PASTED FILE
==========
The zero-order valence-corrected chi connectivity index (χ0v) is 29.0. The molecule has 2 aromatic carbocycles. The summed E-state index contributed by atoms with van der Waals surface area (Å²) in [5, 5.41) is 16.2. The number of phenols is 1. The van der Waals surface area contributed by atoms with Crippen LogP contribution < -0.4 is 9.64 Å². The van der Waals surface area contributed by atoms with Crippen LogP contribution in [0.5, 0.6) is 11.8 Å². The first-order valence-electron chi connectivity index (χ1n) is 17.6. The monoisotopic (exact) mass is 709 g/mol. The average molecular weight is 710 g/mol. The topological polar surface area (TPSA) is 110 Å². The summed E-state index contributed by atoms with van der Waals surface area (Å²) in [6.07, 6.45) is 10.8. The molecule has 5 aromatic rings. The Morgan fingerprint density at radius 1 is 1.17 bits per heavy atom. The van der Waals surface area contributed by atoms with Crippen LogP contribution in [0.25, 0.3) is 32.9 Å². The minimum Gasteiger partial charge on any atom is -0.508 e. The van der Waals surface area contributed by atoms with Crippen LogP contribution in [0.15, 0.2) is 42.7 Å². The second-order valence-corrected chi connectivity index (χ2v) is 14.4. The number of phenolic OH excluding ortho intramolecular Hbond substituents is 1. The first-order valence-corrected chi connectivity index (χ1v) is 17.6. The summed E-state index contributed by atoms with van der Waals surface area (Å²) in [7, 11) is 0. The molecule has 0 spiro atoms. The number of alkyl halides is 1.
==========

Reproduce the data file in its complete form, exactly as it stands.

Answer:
The zero-order valence-corrected chi connectivity index (χ0v) is 29.0. The molecule has 2 aromatic carbocycles. The summed E-state index contributed by atoms with van der Waals surface area (Å²) in [5, 5.41) is 16.2. The number of phenols is 1. The van der Waals surface area contributed by atoms with Crippen LogP contribution < -0.4 is 9.64 Å². The van der Waals surface area contributed by atoms with Crippen LogP contribution in [0.5, 0.6) is 11.8 Å². The first-order valence-electron chi connectivity index (χ1n) is 17.6. The monoisotopic (exact) mass is 709 g/mol. The average molecular weight is 710 g/mol. The topological polar surface area (TPSA) is 110 Å². The summed E-state index contributed by atoms with van der Waals surface area (Å²) in [6.07, 6.45) is 10.8. The molecule has 5 aromatic rings. The Morgan fingerprint density at radius 1 is 1.17 bits per heavy atom. The van der Waals surface area contributed by atoms with Crippen LogP contribution in [0.25, 0.3) is 32.9 Å². The minimum Gasteiger partial charge on any atom is -0.508 e. The van der Waals surface area contributed by atoms with Crippen LogP contribution in [0.15, 0.2) is 42.7 Å². The second-order valence-corrected chi connectivity index (χ2v) is 14.4. The number of phenolic OH excluding ortho intramolecular Hbond substituents is 1. The first-order valence-corrected chi connectivity index (χ1v) is 17.6. The summed E-state index contributed by atoms with van der Waals surface area (Å²) in [7, 11) is 0. The molecule has 0 spiro atoms. The number of alkyl halides is 1.